The seed-measuring and bag-filling devices are operated from the main shaft 6. Upon this shaft is mounted an eccentric 28, carrying an eccentric-rod 29, to the upper end of which is pivoted a rearwardly-extending stirrup-shaped lever 30, with forked arms 31 ful- .c crumed upon the rod 32, which has fixed support in the arms 4 of the standards B. The free ends of the lever-arms 31 are pivotally connected by links 33 with the seed-measuring magazine E, hereinafter to be described. Between its fulcrum-support and its pivotal connection with the eccentric-rod said lever is formed with a downwardly and rearwardly projecting arm 34, pivotally connected by the link 35 with the gumming-box or paster F, hereinafter to be described.

To the standards B above the trough C is secured a plate 36, carrying upwardly-projecting columns 37 to which is attached the .seed-hopper G, as best shown in Fig. 2, the

face of which is preferably set off from the columns by flanges 38 upon either the back of the columns or the face of the hopper to form a space or pocket39 for a purpose hereinafter to be mentioned. The receptacle E, which may be called the seed-measuring magazine, since by its construction and operation it determines lthe amount of seed to be conveyed to the bag, is arranged to slide up and down in front of the hopper in guides 40 upon the face of the plate 36 and the columns 37 when actuated by the lever-arms 31 and connecting-links 33v The bottom lof the measuring-magazine terminates in a tube 41, which projects down within the funnel 42, secured to the plate36. The face of the hopper is cut away at the bottom to form an opening 43 just above the top yof the plate 36, to the top of which plate is secured the slanting r-ear wall of the hopper, and in the back plateor wall of the measuring-magazine is a similar opening 44 to allow the seed to pass from the hopper to the measuring-magazine. The better to facilitate and regulate the passage of the seed the top of the plate 36 and the `top o-f that part of the rear plate 45 of the measuring-magazine which is below the opening' 44 are beveled or cut away downwardly toward `the measuring-magazine, so that when the measuring-magazine is in itsA lowermost position, as shown in Fig. 14,k the beveled tops of said plates shall form with the rear wall of the hopper a continuous sloping surface.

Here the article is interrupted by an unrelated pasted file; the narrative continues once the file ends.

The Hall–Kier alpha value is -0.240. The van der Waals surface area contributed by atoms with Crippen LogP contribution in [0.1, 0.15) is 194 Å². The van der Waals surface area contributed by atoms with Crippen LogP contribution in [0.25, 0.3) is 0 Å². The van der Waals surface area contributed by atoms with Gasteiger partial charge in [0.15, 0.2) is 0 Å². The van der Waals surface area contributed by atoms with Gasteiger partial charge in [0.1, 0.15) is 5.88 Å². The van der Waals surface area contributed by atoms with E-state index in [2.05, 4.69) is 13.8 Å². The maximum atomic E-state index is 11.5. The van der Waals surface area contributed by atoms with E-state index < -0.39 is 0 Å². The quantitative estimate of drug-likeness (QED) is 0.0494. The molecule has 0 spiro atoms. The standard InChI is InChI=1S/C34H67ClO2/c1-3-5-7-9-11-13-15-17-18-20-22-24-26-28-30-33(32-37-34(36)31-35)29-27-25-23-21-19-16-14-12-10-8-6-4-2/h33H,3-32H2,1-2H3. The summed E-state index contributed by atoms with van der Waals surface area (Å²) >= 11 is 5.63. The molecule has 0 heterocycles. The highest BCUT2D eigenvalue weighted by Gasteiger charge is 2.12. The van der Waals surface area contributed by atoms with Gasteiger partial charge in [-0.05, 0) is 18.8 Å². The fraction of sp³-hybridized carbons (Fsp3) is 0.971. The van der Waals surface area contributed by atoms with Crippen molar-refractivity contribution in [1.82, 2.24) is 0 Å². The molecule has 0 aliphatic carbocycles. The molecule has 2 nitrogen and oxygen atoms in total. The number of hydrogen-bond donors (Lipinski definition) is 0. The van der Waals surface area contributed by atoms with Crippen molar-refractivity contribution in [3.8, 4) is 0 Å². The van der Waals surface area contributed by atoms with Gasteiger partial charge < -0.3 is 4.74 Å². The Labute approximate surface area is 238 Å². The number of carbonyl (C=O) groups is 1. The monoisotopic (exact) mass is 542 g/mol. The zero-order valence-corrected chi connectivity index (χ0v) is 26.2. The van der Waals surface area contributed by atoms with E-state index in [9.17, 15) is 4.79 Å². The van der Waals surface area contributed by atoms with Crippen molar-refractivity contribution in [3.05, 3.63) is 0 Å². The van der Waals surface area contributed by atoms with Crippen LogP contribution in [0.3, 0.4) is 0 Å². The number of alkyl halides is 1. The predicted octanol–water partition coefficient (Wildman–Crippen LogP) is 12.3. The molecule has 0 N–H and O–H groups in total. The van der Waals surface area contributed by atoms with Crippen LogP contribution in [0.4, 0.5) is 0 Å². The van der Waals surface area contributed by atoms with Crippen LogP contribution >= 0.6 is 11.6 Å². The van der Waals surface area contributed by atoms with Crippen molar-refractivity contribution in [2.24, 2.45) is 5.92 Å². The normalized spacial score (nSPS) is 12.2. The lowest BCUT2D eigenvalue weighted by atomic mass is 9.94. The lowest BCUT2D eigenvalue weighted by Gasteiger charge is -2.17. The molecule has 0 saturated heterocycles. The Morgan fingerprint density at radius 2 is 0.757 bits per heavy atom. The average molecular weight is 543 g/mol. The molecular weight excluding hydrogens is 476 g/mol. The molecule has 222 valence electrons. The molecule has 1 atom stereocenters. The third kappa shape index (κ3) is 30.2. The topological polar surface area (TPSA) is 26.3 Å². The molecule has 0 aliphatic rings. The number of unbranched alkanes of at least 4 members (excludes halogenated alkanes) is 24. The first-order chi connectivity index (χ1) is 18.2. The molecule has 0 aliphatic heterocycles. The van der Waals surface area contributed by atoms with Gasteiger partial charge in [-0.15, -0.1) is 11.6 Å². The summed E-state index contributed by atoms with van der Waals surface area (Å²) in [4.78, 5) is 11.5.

.The seed-measuring device consists more particularly of a partition 46 within the measuring-magazine, pivoted to the sides of said magazine by a pivot 47 and vertically adjustable thereon by a set-screw 48, the lower end of which partitionis held normally in contact with the rear wall 45 of said magazine by a suitable spring 49. Attached to the pivot 47 beyond the side of the measuring-magazine is a downwardly-depending trigger-arm 50, which as -the measuring-magazine moves in its upward travel is engaged by the cam or trip 51 upon the column 37, as shown in Fig. 12, to turn the pivot 47 and the partition 46, whereby the lower end' of said partition is forced away from the rear wall of the magazine, thus allowing the contained seed to drop into the funnel 42 below. The operation of this part of the machine is as follows: When the measuring-magazine is at IOO IIO

its lowermost position, as shown in Fig. 14, with the bottom of the partition 46 held in closed position against the rear wall of the magazine, the openings in the face of the hopper and in the rear wall of the magazine register, and a quantity of seed passes through these openings, filling said openings and the space below them between the partition 46 and the lower part of the rear wall 45 of the measuringmagazine. As the measuringmagazine, actuated by the lever and links 33, moves upon its upward travel, the supply of seeds is cut off by the upward movement of the lower part of the rear wall of the magazine. As this wall passes up through the seeds the seeds in the measuring-magazine above the beveled edge of the wall drop back into the space or pocket 39 between the face lof the hopper and the back of the Wall of the magazine, leaving within the partition the eX- act measure of seed required for filling one of the bags.- Just before the magazine reaches its uppermost position, as shown in Fig. 11, the bottom of the partition is opened by the means hereinbefore described and the contained seed allowed to drop into the funnel 42 below. As the measuring-magazine again descends the partition is once more thrown back by the spring 49 against the wall of the magazine in readiness to receive another supply of seed. 1n order to remove the seeds from the hopper when it is desired to empty the same without filling the bags, there is provided a sliding gate 50% at the bottom of the rear side of the hopper, and below is a chute 51% for the discharge of the seeds when the gate is opened.